School – that business of sitting at a desk among thirty or so others

Okay, so he wrote it some 15 years ago, but what Kieran Egan had to say in his The Educated Mind (1998) still seems relevant and readable! He wrote:

Education is one of the greatest consumers of public money in the Western world, and it employs a larger workforce than almost any other social agency. The goals of the education system – to enhance the competitiveness of nations and the self-fulfillment of citizens – are supposed to justify the immense investment of money and energy. School – that business of sitting at a desk among thirty or so others, being talked at, mostly boringly, and doing exercises, tests, and worksheets, mostly boring, for years and years and years – is the instrument designed to deliver these expensive benefits. Despite, or because of, the vast expenditures of money and energy, finding anyone inside or outside the education system who is content with its performance is difficult. Many task forces, commissions, and reports have documented the inadequacies of schools throughout the Western world and have proposed even more numerous remedies. The diagnoses of illness are so many and the recommended remedies so varied that politicians and educational authorities cannot address the evident deficiencies with much confidence of success or of general support.
Consider the community school along with other major institutions that developed into their modern forms in the latter part of the nineteenth century. The factory, the hospital, the prison, and the school have become prominent and integral components of twentieth century societies in the West. The factory [-p.10] and the hospital are generally accepted as successful institutions. There may be arguments about whether American, Scandinavian, or Japanese styles of manufacturing are more efficient or socially desirable, or about iatrogenic diseases and ‘spiralling health care costs,’ but generally these institutions are viewed as being well designed to achieve their proper aims. Prisons are more problematic. They were developed in the West to achieve two aims – to punish and to rehabilitate. The problem is, these aims are not entirely compatible, the more a conscientious civil servant tries to achieve one, the more difficult it is to do the other.
In the case of the modern school, three distinctive aims have attended its development. It is expected to serve as a significant agency in socializing the young, to teach particular forms of knowledge that will bring about a realistic and rational view of the world, and to help realize the unique potential of each child. These goals are generally taken to be consistent with one another, somewhat overlapping, and mutually supportive. …however, each of these aims is incompatible in profound ways with the other two. As with prisons’ aims to punish and to rehabilitate, the more we work to achieve one of the schools’ aims, the more difficult it becomes to achieve the others.” (pp.9-10)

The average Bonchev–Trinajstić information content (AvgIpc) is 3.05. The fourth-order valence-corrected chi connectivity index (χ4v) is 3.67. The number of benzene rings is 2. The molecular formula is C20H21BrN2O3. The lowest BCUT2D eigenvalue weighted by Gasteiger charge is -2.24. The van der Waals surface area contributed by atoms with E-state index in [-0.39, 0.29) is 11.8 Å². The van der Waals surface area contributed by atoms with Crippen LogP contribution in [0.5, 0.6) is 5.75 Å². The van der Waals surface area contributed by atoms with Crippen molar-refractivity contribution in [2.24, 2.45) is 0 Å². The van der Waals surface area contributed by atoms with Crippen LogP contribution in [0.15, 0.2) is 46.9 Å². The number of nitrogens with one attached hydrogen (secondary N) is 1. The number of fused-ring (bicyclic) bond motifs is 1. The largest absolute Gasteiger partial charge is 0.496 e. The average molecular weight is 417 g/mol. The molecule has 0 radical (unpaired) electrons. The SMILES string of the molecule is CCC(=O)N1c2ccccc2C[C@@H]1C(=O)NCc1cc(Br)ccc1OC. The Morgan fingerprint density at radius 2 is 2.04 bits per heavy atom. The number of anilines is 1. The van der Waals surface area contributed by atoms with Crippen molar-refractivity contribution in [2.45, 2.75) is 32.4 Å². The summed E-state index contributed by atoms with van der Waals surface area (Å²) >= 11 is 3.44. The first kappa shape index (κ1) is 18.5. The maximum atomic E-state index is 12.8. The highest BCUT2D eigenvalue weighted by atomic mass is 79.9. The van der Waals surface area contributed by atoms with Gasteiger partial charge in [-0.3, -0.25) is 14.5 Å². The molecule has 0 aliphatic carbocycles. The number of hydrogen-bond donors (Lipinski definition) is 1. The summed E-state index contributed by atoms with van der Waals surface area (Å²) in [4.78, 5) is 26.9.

Ref: Kieran Egan (1998) The Educated Mind: How cognitive tools shape our understanding. The University Of Chicago Press: Chicago and London


About backyardbooks

This blog is a kind of electronic storage locker for ideas and quotes that inform my research... literary research into fiction for young adults (with a special focus on New Zealand fiction). Kiwis are producing amazing literature for younger readers, but it isn't getting the academic appreciation it deserves. I hope readers of this blog can make use of the material I gather and share by way of promoting our fiction. Cheers!
This entry was posted in Understanding Education and tagged , , , , , . Bookmark the permalink.

Leave a Reply

Fill in your details below or click an icon to log in: Logo

You are commenting using your account. Log Out /  Change )

Google+ photo

You are commenting using your Google+ account. Log Out /  Change )

Twitter picture

You are commenting using your Twitter account. Log Out /  Change )

Facebook photo

You are commenting using your Facebook account. Log Out /  Change )


Connecting to %s